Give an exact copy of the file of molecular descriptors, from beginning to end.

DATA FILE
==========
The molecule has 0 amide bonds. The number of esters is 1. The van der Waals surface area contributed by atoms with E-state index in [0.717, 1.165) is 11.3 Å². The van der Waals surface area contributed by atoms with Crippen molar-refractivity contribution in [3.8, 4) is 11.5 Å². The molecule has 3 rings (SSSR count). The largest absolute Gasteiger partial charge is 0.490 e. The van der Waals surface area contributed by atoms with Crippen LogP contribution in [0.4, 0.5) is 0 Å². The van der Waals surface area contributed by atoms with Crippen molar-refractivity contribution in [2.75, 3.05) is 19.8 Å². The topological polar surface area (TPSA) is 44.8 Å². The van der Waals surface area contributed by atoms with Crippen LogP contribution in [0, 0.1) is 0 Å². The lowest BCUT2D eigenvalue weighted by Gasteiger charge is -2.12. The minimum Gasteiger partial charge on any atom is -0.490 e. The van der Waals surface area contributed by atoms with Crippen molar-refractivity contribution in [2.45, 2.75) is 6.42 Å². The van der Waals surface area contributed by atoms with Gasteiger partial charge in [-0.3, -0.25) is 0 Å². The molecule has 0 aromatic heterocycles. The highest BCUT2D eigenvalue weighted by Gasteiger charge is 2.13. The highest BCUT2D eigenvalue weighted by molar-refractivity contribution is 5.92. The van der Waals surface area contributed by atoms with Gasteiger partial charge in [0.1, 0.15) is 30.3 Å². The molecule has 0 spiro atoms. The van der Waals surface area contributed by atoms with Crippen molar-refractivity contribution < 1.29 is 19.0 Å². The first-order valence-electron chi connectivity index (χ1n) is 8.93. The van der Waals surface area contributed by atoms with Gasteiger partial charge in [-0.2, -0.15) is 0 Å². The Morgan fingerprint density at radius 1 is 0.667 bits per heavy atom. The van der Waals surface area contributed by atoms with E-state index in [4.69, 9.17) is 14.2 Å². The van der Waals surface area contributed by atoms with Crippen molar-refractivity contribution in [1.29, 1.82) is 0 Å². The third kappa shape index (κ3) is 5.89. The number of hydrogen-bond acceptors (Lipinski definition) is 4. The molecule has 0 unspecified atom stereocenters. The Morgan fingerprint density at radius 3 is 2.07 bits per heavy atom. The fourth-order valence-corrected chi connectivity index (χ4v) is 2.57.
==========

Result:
The molecule has 0 amide bonds. The number of esters is 1. The van der Waals surface area contributed by atoms with E-state index in [0.717, 1.165) is 11.3 Å². The van der Waals surface area contributed by atoms with Crippen molar-refractivity contribution in [3.8, 4) is 11.5 Å². The molecule has 3 rings (SSSR count). The largest absolute Gasteiger partial charge is 0.490 e. The van der Waals surface area contributed by atoms with Crippen LogP contribution in [0.4, 0.5) is 0 Å². The van der Waals surface area contributed by atoms with Crippen molar-refractivity contribution in [2.75, 3.05) is 19.8 Å². The topological polar surface area (TPSA) is 44.8 Å². The van der Waals surface area contributed by atoms with Crippen LogP contribution in [0, 0.1) is 0 Å². The lowest BCUT2D eigenvalue weighted by Gasteiger charge is -2.12. The minimum Gasteiger partial charge on any atom is -0.490 e. The van der Waals surface area contributed by atoms with Crippen molar-refractivity contribution in [2.45, 2.75) is 6.42 Å². The van der Waals surface area contributed by atoms with Gasteiger partial charge in [-0.3, -0.25) is 0 Å². The molecule has 0 aromatic heterocycles. The highest BCUT2D eigenvalue weighted by Gasteiger charge is 2.13. The highest BCUT2D eigenvalue weighted by molar-refractivity contribution is 5.92. The van der Waals surface area contributed by atoms with Gasteiger partial charge in [0.1, 0.15) is 30.3 Å². The molecule has 0 spiro atoms. The van der Waals surface area contributed by atoms with Crippen molar-refractivity contribution < 1.29 is 19.0 Å². The first-order valence-electron chi connectivity index (χ1n) is 8.93. The van der Waals surface area contributed by atoms with Gasteiger partial charge in [-0.2, -0.15) is 0 Å². The Morgan fingerprint density at radius 1 is 0.667 bits per heavy atom. The van der Waals surface area contributed by atoms with E-state index in [4.69, 9.17) is 14.2 Å². The van der Waals surface area contributed by atoms with Crippen molar-refractivity contribution in [1.29, 1.82) is 0 Å². The third kappa shape index (κ3) is 5.89. The number of hydrogen-bond acceptors (Lipinski definition) is 4. The molecule has 0 unspecified atom stereocenters. The Morgan fingerprint density at radius 3 is 2.07 bits per heavy atom. The fourth-order valence-corrected chi connectivity index (χ4v) is 2.57.